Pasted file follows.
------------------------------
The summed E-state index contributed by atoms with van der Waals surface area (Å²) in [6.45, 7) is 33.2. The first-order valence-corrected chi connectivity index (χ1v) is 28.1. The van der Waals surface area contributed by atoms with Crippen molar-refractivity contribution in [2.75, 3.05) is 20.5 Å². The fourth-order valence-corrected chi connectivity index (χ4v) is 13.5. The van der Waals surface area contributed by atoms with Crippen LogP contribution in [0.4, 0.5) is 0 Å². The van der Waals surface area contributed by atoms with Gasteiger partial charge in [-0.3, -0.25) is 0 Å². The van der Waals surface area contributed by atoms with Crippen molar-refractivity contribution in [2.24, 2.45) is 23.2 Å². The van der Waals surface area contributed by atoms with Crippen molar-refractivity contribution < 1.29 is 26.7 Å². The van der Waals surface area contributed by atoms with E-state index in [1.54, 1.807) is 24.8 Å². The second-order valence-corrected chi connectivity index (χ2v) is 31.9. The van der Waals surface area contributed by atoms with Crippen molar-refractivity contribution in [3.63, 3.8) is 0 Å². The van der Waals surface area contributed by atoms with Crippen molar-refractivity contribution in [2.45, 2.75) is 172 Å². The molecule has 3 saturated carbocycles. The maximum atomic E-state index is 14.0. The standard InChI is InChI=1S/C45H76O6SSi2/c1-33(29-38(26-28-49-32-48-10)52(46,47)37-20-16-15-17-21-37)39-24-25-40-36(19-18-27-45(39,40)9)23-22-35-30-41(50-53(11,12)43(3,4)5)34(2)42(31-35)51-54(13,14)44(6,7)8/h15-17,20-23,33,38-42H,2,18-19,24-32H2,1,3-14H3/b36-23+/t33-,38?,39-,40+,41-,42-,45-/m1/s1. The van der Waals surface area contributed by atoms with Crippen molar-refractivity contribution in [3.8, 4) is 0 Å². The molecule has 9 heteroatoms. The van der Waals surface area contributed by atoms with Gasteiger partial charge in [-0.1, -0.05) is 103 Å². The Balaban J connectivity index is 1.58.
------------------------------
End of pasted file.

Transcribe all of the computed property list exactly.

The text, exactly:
The summed E-state index contributed by atoms with van der Waals surface area (Å²) in [6.45, 7) is 33.2. The first-order valence-corrected chi connectivity index (χ1v) is 28.1. The van der Waals surface area contributed by atoms with Crippen molar-refractivity contribution in [2.75, 3.05) is 20.5 Å². The fourth-order valence-corrected chi connectivity index (χ4v) is 13.5. The van der Waals surface area contributed by atoms with Crippen LogP contribution in [0.4, 0.5) is 0 Å². The van der Waals surface area contributed by atoms with Gasteiger partial charge in [-0.3, -0.25) is 0 Å². The van der Waals surface area contributed by atoms with Crippen molar-refractivity contribution in [2.24, 2.45) is 23.2 Å². The van der Waals surface area contributed by atoms with Crippen molar-refractivity contribution < 1.29 is 26.7 Å². The van der Waals surface area contributed by atoms with E-state index in [1.54, 1.807) is 24.8 Å². The second-order valence-corrected chi connectivity index (χ2v) is 31.9. The van der Waals surface area contributed by atoms with Crippen molar-refractivity contribution in [3.63, 3.8) is 0 Å². The van der Waals surface area contributed by atoms with Crippen molar-refractivity contribution in [2.45, 2.75) is 172 Å². The molecule has 3 saturated carbocycles. The maximum atomic E-state index is 14.0. The standard InChI is InChI=1S/C45H76O6SSi2/c1-33(29-38(26-28-49-32-48-10)52(46,47)37-20-16-15-17-21-37)39-24-25-40-36(19-18-27-45(39,40)9)23-22-35-30-41(50-53(11,12)43(3,4)5)34(2)42(31-35)51-54(13,14)44(6,7)8/h15-17,20-23,33,38-42H,2,18-19,24-32H2,1,3-14H3/b36-23+/t33-,38?,39-,40+,41-,42-,45-/m1/s1. The van der Waals surface area contributed by atoms with Crippen molar-refractivity contribution in [3.8, 4) is 0 Å². The molecule has 9 heteroatoms. The van der Waals surface area contributed by atoms with Gasteiger partial charge in [-0.1, -0.05) is 103 Å². The Balaban J connectivity index is 1.58.